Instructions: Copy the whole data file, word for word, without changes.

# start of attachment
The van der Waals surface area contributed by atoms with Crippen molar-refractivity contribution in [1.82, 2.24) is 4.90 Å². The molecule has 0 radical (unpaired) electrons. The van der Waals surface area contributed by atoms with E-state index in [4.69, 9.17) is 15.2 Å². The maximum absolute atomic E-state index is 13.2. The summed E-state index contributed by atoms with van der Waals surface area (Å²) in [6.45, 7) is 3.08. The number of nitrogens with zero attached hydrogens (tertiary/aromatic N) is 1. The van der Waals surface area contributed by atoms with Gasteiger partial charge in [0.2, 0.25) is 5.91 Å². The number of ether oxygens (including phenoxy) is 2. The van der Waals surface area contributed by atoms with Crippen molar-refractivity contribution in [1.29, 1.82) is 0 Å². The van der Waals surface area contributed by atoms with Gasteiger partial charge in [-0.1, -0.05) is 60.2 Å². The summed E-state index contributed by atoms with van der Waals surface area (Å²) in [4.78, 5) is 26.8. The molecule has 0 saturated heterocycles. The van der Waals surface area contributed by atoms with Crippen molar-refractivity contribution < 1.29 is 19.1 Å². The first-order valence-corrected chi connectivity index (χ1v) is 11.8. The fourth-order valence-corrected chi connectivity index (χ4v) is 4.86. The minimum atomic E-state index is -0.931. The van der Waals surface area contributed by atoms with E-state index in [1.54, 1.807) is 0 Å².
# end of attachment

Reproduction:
The van der Waals surface area contributed by atoms with Crippen molar-refractivity contribution in [1.82, 2.24) is 4.90 Å². The molecule has 0 radical (unpaired) electrons. The van der Waals surface area contributed by atoms with E-state index in [4.69, 9.17) is 15.2 Å². The maximum absolute atomic E-state index is 13.2. The summed E-state index contributed by atoms with van der Waals surface area (Å²) in [6.45, 7) is 3.08. The number of nitrogens with zero attached hydrogens (tertiary/aromatic N) is 1. The van der Waals surface area contributed by atoms with Gasteiger partial charge in [0.2, 0.25) is 5.91 Å². The number of ether oxygens (including phenoxy) is 2. The van der Waals surface area contributed by atoms with Crippen molar-refractivity contribution in [1.29, 1.82) is 0 Å². The van der Waals surface area contributed by atoms with Gasteiger partial charge in [-0.1, -0.05) is 60.2 Å². The summed E-state index contributed by atoms with van der Waals surface area (Å²) in [4.78, 5) is 26.8. The molecule has 0 saturated heterocycles. The van der Waals surface area contributed by atoms with Crippen molar-refractivity contribution < 1.29 is 19.1 Å². The first-order valence-corrected chi connectivity index (χ1v) is 11.8. The fourth-order valence-corrected chi connectivity index (χ4v) is 4.86. The minimum atomic E-state index is -0.931. The van der Waals surface area contributed by atoms with E-state index in [1.54, 1.807) is 0 Å².